The American Cancer Society estimates about one in nine men will be diagnosed with prostate cancer during his lifetime. The month of Septemberis dedicated to prostate cancer, but men and their loved ones can take proactive measures all year long by learning about risks and symptoms, and by seeing a health care provider on a regular basis.
As with all cancers, prevention and early detection are the foremost tools we can use to fight prostate cancer. While the cause of prostate cancer is still relatively unknown, we have learned that age increases the risk of developing the disease. “Typically, those over the age of 50 are more likely to develop prostate cancer,” says Malini Patel, MD, Director, Medical Oncology, The Cancer Center at Robert Wood Johnson University Hospital Hamilton. The U.S. Preventative Services Task Force recommends beginning screening for prostate cancer between the ages of 55 and 69.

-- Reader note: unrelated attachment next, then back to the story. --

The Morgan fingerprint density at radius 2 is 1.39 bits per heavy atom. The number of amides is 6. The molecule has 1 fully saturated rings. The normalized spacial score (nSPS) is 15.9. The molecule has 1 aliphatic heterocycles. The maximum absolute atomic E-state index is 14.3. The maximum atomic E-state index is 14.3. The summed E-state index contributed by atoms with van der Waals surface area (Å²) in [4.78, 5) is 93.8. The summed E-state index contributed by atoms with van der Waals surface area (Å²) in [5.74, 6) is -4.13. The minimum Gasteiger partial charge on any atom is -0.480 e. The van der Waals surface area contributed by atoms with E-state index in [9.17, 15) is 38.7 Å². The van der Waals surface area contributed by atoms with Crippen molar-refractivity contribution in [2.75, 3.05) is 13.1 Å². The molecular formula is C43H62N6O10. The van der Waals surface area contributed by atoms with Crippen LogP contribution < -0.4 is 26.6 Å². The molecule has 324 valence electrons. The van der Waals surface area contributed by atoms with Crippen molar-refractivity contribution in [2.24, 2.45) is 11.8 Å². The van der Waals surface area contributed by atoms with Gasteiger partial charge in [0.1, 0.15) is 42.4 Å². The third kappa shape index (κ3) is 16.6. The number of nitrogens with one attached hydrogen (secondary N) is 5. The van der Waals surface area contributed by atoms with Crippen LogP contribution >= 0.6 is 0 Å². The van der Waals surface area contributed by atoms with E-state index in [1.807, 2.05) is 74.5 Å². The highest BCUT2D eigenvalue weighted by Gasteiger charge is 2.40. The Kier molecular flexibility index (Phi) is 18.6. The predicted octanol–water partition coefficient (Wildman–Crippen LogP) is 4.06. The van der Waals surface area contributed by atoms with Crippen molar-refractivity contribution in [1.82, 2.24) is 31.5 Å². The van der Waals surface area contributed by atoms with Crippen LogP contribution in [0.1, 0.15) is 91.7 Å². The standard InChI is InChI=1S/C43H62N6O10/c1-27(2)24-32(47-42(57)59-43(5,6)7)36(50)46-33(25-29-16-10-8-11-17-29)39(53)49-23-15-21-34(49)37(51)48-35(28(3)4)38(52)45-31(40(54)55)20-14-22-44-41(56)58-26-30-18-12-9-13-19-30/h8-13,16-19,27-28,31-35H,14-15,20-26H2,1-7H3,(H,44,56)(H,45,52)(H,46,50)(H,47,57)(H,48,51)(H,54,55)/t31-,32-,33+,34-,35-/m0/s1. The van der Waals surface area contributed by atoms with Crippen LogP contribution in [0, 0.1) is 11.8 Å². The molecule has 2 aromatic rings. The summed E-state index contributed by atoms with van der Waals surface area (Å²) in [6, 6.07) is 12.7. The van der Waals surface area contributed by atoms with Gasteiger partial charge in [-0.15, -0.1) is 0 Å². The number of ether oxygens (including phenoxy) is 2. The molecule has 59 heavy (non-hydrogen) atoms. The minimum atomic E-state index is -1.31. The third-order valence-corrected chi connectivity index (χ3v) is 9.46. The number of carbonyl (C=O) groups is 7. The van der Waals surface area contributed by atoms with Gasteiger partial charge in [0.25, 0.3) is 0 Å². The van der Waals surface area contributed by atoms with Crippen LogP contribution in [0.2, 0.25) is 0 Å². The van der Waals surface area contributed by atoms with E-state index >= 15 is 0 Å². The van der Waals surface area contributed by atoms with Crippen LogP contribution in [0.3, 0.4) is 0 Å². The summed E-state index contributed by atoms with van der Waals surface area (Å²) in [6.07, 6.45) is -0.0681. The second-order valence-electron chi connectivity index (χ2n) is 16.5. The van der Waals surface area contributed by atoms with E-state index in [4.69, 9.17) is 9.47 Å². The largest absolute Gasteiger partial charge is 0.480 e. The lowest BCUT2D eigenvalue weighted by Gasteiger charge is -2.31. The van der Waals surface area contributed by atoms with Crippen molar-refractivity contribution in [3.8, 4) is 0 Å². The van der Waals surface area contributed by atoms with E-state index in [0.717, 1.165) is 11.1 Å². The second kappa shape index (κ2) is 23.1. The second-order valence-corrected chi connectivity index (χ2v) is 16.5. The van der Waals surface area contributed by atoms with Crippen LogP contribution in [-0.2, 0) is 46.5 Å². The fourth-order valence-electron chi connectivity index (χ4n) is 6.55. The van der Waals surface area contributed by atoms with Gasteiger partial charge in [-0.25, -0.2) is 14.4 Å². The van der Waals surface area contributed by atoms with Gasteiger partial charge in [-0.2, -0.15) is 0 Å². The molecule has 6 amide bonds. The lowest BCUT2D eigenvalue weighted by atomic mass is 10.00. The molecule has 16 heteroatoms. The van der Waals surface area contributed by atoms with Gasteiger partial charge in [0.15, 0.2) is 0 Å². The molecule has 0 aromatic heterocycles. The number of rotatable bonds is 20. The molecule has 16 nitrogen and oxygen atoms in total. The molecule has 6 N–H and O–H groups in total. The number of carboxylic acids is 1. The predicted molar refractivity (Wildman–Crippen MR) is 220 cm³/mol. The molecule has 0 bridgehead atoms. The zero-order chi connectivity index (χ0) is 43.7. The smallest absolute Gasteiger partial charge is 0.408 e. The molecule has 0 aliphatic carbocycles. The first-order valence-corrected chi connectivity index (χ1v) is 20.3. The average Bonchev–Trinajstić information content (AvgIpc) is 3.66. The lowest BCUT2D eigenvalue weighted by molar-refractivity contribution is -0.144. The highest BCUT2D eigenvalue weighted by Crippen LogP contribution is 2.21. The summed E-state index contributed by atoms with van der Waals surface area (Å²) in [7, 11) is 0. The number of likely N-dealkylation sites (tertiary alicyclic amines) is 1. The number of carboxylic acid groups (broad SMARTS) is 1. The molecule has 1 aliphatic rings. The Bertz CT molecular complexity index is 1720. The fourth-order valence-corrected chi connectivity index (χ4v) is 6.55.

But it’s not all bad news: thanks to recent medical breakthroughs there are several ways to diagnose prostate abnormalities, including a rise in the blood protein called prostate specific antigen (PSA) or a digital rectal exam (DRE), where a doctor feels the prostate through the rectal wall to look for lumps. Be sure to talk to your doctor if you experience symptoms such as pain, swelling in the abdomen and difficulty urinating.